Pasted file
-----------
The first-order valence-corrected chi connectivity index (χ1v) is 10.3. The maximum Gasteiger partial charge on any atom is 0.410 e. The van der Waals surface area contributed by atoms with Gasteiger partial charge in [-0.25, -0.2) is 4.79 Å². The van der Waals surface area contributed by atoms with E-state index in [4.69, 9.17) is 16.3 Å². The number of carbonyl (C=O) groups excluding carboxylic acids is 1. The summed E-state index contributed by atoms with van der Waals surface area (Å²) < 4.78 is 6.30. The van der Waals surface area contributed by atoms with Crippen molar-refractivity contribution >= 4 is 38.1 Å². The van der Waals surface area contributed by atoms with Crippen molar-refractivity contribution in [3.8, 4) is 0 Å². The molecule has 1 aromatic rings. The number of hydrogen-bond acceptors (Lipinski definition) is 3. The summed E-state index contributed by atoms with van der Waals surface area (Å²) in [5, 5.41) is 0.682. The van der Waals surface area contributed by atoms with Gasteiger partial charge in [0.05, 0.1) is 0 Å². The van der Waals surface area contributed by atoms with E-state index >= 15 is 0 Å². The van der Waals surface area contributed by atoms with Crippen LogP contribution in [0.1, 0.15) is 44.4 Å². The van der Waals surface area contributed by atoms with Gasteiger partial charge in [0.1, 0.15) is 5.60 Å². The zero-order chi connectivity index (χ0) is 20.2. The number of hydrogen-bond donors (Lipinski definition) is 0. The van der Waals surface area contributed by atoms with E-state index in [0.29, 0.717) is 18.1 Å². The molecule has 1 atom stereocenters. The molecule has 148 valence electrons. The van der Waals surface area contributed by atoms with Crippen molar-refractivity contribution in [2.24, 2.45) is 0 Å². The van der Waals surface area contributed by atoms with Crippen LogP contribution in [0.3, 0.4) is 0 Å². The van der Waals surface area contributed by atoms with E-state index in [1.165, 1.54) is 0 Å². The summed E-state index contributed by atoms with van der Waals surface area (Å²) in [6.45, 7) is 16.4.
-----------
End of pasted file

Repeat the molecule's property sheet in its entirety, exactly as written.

The first-order valence-corrected chi connectivity index (χ1v) is 10.3. The maximum Gasteiger partial charge on any atom is 0.410 e. The van der Waals surface area contributed by atoms with Gasteiger partial charge in [-0.25, -0.2) is 4.79 Å². The van der Waals surface area contributed by atoms with E-state index in [4.69, 9.17) is 16.3 Å². The number of carbonyl (C=O) groups excluding carboxylic acids is 1. The summed E-state index contributed by atoms with van der Waals surface area (Å²) < 4.78 is 6.30. The van der Waals surface area contributed by atoms with Crippen molar-refractivity contribution >= 4 is 38.1 Å². The van der Waals surface area contributed by atoms with Crippen molar-refractivity contribution in [3.8, 4) is 0 Å². The molecule has 1 aromatic rings. The number of hydrogen-bond acceptors (Lipinski definition) is 3. The summed E-state index contributed by atoms with van der Waals surface area (Å²) in [5, 5.41) is 0.682. The van der Waals surface area contributed by atoms with Gasteiger partial charge in [0.05, 0.1) is 0 Å². The van der Waals surface area contributed by atoms with E-state index >= 15 is 0 Å². The van der Waals surface area contributed by atoms with Crippen LogP contribution in [0.1, 0.15) is 44.4 Å². The van der Waals surface area contributed by atoms with Gasteiger partial charge in [0.1, 0.15) is 5.60 Å². The zero-order chi connectivity index (χ0) is 20.2. The number of hydrogen-bond donors (Lipinski definition) is 0. The van der Waals surface area contributed by atoms with E-state index in [0.29, 0.717) is 18.1 Å². The molecule has 1 atom stereocenters. The molecule has 148 valence electrons. The van der Waals surface area contributed by atoms with Crippen molar-refractivity contribution in [2.24, 2.45) is 0 Å². The van der Waals surface area contributed by atoms with Crippen LogP contribution in [0.3, 0.4) is 0 Å². The van der Waals surface area contributed by atoms with E-state index in [1.165, 1.54) is 0 Å². The summed E-state index contributed by atoms with van der Waals surface area (Å²) in [6.45, 7) is 16.4.